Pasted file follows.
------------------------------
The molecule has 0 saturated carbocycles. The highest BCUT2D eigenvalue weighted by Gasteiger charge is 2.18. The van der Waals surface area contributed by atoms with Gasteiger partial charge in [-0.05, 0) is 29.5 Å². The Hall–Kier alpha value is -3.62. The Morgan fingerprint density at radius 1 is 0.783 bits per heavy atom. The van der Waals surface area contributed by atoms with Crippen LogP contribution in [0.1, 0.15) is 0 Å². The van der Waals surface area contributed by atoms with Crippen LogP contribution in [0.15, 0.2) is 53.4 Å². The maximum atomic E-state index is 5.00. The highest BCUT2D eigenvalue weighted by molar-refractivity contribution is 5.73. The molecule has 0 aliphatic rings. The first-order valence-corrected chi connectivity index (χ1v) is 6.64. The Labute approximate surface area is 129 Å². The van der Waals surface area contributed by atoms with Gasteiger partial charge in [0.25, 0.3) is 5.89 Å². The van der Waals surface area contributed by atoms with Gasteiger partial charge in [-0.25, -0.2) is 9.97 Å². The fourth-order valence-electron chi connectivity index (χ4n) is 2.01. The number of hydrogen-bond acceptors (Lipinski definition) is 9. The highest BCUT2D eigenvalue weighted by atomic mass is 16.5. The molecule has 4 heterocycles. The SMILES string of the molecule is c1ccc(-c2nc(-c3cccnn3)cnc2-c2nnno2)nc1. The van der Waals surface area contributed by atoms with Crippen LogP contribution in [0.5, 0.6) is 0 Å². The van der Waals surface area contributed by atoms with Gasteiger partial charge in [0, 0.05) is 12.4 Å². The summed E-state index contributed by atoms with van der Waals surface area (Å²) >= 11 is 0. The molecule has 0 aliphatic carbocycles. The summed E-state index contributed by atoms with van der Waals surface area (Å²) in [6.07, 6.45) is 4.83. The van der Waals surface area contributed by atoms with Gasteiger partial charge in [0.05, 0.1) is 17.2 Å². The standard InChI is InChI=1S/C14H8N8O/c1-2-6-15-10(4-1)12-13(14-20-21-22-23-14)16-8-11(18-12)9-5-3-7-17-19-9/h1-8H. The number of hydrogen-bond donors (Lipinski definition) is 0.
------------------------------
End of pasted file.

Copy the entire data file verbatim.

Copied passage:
The molecule has 0 saturated carbocycles. The highest BCUT2D eigenvalue weighted by Gasteiger charge is 2.18. The van der Waals surface area contributed by atoms with Gasteiger partial charge in [-0.05, 0) is 29.5 Å². The Hall–Kier alpha value is -3.62. The Morgan fingerprint density at radius 1 is 0.783 bits per heavy atom. The van der Waals surface area contributed by atoms with Crippen LogP contribution in [0.1, 0.15) is 0 Å². The van der Waals surface area contributed by atoms with Crippen LogP contribution in [0.15, 0.2) is 53.4 Å². The maximum atomic E-state index is 5.00. The highest BCUT2D eigenvalue weighted by molar-refractivity contribution is 5.73. The molecule has 0 aliphatic rings. The first-order valence-corrected chi connectivity index (χ1v) is 6.64. The Labute approximate surface area is 129 Å². The van der Waals surface area contributed by atoms with Gasteiger partial charge in [0.25, 0.3) is 5.89 Å². The van der Waals surface area contributed by atoms with Gasteiger partial charge in [-0.25, -0.2) is 9.97 Å². The fourth-order valence-electron chi connectivity index (χ4n) is 2.01. The number of hydrogen-bond acceptors (Lipinski definition) is 9. The highest BCUT2D eigenvalue weighted by atomic mass is 16.5. The molecule has 4 heterocycles. The SMILES string of the molecule is c1ccc(-c2nc(-c3cccnn3)cnc2-c2nnno2)nc1. The van der Waals surface area contributed by atoms with Crippen LogP contribution in [0.5, 0.6) is 0 Å². The van der Waals surface area contributed by atoms with Gasteiger partial charge in [0, 0.05) is 12.4 Å². The summed E-state index contributed by atoms with van der Waals surface area (Å²) >= 11 is 0. The molecule has 0 aliphatic carbocycles. The summed E-state index contributed by atoms with van der Waals surface area (Å²) in [6.07, 6.45) is 4.83. The van der Waals surface area contributed by atoms with Gasteiger partial charge in [0.05, 0.1) is 17.2 Å². The standard InChI is InChI=1S/C14H8N8O/c1-2-6-15-10(4-1)12-13(14-20-21-22-23-14)16-8-11(18-12)9-5-3-7-17-19-9/h1-8H. The number of hydrogen-bond donors (Lipinski definition) is 0.